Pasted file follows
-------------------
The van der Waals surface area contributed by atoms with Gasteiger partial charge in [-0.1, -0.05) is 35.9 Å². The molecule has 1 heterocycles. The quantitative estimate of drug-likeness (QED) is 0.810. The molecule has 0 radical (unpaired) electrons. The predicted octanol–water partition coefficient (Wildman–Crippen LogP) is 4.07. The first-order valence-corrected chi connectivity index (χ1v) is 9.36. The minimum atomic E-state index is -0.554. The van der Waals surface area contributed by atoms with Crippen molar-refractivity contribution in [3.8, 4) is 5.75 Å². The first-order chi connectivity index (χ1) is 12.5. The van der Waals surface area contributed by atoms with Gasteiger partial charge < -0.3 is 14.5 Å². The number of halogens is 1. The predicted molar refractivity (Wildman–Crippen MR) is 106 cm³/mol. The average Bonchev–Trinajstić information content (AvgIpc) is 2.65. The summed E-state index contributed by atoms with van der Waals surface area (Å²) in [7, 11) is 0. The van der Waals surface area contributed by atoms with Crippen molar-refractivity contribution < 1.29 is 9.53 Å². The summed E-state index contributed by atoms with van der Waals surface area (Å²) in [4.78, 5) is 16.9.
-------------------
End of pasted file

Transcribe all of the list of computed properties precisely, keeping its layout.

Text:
The van der Waals surface area contributed by atoms with Gasteiger partial charge in [-0.1, -0.05) is 35.9 Å². The molecule has 1 heterocycles. The quantitative estimate of drug-likeness (QED) is 0.810. The molecule has 0 radical (unpaired) electrons. The predicted octanol–water partition coefficient (Wildman–Crippen LogP) is 4.07. The first-order valence-corrected chi connectivity index (χ1v) is 9.36. The minimum atomic E-state index is -0.554. The van der Waals surface area contributed by atoms with Crippen molar-refractivity contribution in [3.8, 4) is 5.75 Å². The first-order chi connectivity index (χ1) is 12.5. The van der Waals surface area contributed by atoms with Gasteiger partial charge < -0.3 is 14.5 Å². The number of halogens is 1. The predicted molar refractivity (Wildman–Crippen MR) is 106 cm³/mol. The average Bonchev–Trinajstić information content (AvgIpc) is 2.65. The summed E-state index contributed by atoms with van der Waals surface area (Å²) in [7, 11) is 0. The van der Waals surface area contributed by atoms with Crippen molar-refractivity contribution < 1.29 is 9.53 Å². The summed E-state index contributed by atoms with van der Waals surface area (Å²) in [4.78, 5) is 16.9.